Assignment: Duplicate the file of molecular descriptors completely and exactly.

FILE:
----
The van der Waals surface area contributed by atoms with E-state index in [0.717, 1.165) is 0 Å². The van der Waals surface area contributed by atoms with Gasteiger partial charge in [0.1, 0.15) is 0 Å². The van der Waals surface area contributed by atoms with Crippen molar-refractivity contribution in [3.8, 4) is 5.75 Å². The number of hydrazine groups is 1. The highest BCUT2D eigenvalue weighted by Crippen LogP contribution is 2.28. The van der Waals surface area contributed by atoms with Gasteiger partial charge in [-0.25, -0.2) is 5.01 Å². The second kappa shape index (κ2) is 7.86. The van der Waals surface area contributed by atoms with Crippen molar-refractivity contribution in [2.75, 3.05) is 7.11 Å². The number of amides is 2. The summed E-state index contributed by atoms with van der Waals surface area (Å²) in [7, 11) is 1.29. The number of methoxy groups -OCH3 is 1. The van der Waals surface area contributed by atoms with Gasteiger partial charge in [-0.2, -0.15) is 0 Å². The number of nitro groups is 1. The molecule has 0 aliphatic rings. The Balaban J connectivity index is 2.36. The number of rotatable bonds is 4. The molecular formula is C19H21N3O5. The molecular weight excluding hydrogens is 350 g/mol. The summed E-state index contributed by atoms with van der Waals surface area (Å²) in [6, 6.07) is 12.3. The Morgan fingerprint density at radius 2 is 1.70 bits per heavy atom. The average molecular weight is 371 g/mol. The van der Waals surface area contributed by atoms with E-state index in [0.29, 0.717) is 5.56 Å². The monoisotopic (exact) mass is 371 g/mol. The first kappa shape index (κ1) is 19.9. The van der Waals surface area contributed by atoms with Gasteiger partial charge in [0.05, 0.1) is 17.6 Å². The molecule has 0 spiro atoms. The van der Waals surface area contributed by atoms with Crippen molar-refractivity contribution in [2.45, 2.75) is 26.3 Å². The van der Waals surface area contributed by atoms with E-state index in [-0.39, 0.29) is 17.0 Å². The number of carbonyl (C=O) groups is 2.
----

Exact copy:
The van der Waals surface area contributed by atoms with E-state index in [0.717, 1.165) is 0 Å². The van der Waals surface area contributed by atoms with Gasteiger partial charge in [0.1, 0.15) is 0 Å². The van der Waals surface area contributed by atoms with Crippen molar-refractivity contribution in [3.8, 4) is 5.75 Å². The number of hydrazine groups is 1. The highest BCUT2D eigenvalue weighted by Crippen LogP contribution is 2.28. The van der Waals surface area contributed by atoms with Gasteiger partial charge in [-0.25, -0.2) is 5.01 Å². The second kappa shape index (κ2) is 7.86. The van der Waals surface area contributed by atoms with Crippen molar-refractivity contribution in [2.75, 3.05) is 7.11 Å². The number of amides is 2. The summed E-state index contributed by atoms with van der Waals surface area (Å²) in [7, 11) is 1.29. The number of methoxy groups -OCH3 is 1. The van der Waals surface area contributed by atoms with Gasteiger partial charge in [-0.2, -0.15) is 0 Å². The number of nitro groups is 1. The molecule has 0 aliphatic rings. The Balaban J connectivity index is 2.36. The number of rotatable bonds is 4. The molecular formula is C19H21N3O5. The molecular weight excluding hydrogens is 350 g/mol. The summed E-state index contributed by atoms with van der Waals surface area (Å²) in [6, 6.07) is 12.3. The Morgan fingerprint density at radius 2 is 1.70 bits per heavy atom. The average molecular weight is 371 g/mol. The van der Waals surface area contributed by atoms with E-state index in [0.29, 0.717) is 5.56 Å². The monoisotopic (exact) mass is 371 g/mol. The first kappa shape index (κ1) is 19.9. The van der Waals surface area contributed by atoms with Gasteiger partial charge in [0.05, 0.1) is 17.6 Å². The molecule has 0 spiro atoms. The van der Waals surface area contributed by atoms with Crippen molar-refractivity contribution in [2.45, 2.75) is 26.3 Å². The van der Waals surface area contributed by atoms with E-state index in [-0.39, 0.29) is 17.0 Å². The number of carbonyl (C=O) groups is 2.